Newt Gingrich has shifted his focus from winning primaries to blocking Mitt Romney’s path to the nomination after the primaries are over.
Meet Newt 4.0: the insurgency. Rather than help his party focus on winning in November, Gingrich has promised to blow up the remaining calendar as best he can.
Throughout the first several months of the campaign, Gingrich not only refused to attack his rivals, he chided the media in every debate for trying to provoke them into turning on each other. Now he’s relying on a last-ditch effort to blow up the party convention — the very moment the party should be coming together to heal its wounds — in order to hijack the nomination.
Politico broke the news Tuesday that Gingrich is scaling back, dropping staff, travel and focusing on a digital outreach and other inexpensive ways to stay in the race he’s in which he is now officially an also-ran.
His campaign says it knows it’s not going to win by collecting the most delegates, so it’s instead focusing on a last-ditch effort to position Gingrich as the man who gets the nod should the primary blow up and end in a brokered convention.
“If you look at the math, we’re not going to get to 1,144 before June 26, the last two primaries, so what we’re going to have to do is convince delegates in the 60-day period between the last primaries and the convention that Newt is the candidate to defeat Obama and to change Washington,” Joe Disantis, a Gingrich campaign spokesman, told CNN Wednesday morning.
Team Gingrich says that by picking up delegates here and there, it can deny Romney the delegates he needs to win the nomination outright. Then, in the Gingrich campaign’s mind, comes the real campaign to win over the delegates headed to the brokered convention.
This means Gingrich is doing his best to make life much harder for Romney. But Gingrich’s campaign insists the new strategy will lead him to stop attacking his rivals as he has in spurts since Iowa, when the negative ads from Romney and his supporters stripped him of his lead just before the caucuses.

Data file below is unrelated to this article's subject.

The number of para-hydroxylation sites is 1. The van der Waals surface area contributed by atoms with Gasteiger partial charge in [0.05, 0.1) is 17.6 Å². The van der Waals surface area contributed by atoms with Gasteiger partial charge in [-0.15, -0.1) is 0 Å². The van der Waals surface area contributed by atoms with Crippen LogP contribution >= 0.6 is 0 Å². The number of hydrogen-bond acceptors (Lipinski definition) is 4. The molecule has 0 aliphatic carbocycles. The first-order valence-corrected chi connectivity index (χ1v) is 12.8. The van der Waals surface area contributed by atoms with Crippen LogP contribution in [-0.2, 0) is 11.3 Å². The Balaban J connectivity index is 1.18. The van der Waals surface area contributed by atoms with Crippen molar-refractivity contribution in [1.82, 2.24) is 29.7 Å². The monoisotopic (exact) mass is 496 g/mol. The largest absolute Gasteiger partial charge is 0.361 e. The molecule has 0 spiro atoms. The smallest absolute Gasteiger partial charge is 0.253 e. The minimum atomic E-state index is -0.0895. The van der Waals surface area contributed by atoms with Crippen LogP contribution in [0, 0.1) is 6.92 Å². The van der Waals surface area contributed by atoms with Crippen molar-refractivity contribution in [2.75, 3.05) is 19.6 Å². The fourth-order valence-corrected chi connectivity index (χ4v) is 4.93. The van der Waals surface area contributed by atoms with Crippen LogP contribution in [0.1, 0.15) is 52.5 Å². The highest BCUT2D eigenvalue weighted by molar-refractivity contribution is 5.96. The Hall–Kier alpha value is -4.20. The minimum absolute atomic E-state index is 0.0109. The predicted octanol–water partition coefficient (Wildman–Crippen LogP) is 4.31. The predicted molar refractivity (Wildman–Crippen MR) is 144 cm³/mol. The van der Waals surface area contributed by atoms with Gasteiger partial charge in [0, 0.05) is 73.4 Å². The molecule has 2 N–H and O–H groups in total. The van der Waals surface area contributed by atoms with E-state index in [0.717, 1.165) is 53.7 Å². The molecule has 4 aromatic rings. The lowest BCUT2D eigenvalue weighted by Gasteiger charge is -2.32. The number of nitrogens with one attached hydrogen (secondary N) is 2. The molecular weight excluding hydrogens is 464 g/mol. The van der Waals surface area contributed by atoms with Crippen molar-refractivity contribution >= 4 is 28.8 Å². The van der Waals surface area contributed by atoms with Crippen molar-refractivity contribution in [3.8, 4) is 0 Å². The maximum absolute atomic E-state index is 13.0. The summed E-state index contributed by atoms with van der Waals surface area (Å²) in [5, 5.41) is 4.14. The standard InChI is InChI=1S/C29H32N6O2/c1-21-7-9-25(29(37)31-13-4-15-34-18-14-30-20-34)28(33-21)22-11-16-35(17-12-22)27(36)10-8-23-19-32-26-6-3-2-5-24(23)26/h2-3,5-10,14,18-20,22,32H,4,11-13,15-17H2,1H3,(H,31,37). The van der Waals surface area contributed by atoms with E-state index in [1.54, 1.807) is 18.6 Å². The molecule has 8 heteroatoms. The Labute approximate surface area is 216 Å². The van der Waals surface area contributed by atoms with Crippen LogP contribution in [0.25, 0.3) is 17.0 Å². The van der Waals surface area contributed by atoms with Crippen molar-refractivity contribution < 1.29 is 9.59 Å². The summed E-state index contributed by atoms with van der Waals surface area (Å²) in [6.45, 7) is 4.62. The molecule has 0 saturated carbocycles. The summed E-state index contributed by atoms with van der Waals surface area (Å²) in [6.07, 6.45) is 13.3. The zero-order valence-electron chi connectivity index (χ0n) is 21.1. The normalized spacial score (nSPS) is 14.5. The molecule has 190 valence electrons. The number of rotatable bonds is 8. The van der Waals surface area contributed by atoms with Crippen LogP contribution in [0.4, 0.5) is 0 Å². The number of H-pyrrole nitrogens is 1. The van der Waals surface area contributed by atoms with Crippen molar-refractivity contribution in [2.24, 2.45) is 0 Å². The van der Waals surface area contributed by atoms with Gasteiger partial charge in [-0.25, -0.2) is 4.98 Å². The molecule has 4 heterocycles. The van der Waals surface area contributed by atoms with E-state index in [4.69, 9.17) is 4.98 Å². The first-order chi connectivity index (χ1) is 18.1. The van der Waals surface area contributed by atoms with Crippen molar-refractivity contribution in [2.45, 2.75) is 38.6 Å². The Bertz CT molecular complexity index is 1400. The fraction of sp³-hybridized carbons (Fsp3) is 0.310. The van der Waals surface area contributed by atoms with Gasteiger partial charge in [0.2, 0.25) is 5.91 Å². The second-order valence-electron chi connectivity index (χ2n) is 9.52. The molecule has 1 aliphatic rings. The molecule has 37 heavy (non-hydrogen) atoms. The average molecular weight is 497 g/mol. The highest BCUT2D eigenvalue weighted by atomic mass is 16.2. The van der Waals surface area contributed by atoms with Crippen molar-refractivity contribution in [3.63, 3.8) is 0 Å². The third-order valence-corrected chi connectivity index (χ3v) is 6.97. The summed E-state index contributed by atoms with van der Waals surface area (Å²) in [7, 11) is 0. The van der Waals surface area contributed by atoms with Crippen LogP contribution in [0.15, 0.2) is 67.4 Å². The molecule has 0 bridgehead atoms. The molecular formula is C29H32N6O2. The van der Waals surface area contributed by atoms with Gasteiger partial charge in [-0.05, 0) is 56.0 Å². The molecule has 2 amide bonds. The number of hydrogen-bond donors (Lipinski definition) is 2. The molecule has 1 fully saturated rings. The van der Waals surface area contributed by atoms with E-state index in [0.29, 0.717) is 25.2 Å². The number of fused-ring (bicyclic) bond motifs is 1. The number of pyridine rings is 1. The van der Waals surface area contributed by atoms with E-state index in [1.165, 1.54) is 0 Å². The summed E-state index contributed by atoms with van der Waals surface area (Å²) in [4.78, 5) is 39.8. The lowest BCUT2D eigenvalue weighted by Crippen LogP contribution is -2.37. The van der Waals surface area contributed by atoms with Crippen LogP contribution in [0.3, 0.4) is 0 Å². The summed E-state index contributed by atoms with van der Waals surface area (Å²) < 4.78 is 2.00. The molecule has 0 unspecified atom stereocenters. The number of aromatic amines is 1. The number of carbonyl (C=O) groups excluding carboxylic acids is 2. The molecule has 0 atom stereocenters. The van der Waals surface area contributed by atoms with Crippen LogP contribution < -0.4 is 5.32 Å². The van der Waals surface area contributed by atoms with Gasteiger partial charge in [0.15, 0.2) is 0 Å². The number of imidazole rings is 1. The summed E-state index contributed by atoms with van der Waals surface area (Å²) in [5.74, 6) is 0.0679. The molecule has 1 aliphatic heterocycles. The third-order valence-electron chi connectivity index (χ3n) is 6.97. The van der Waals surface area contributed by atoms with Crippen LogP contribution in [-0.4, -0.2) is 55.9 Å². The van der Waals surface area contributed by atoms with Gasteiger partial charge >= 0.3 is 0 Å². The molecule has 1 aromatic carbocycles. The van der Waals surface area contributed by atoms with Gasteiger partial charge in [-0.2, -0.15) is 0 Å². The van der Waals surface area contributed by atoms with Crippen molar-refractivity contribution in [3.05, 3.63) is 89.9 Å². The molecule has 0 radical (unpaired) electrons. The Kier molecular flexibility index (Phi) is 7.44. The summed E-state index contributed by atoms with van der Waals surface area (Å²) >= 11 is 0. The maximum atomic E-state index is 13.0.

The campaign told CNN that Gingrich “plans to steer his attacks away from his onetime nemesis Mitt Romney and toward President Barack Obama.”
The GOP establishment is more and more suggesting the best way for Gingrich (as well as Rick Santorum) to turn attention to Obama is to drop out and make way for the candidate everyone knows will be the nominee. But that’s the one thing Gingrich insists he won’t do, making his new promise to stop attacking his rivals all the more.
To call his primary plan a long-shot would be generous. Yahoo’s Chris Moody explained all the things that have to go right at once — and it’s a lot of things — for Gingrich’s plan to work.
And that’s if he can keep the campaign going. As the Washington Post reported Tuesday, Gingrich is low on money and doesn’t even have his billionaire benefactor to fall back on anymore.
The super PAC “supporting Gingrich that had received $16.5 million from casino magnate Sheldon Adelson and his family has largely run out of cash, with no indication that the Adelsons have continued to fund it,” according to the Post.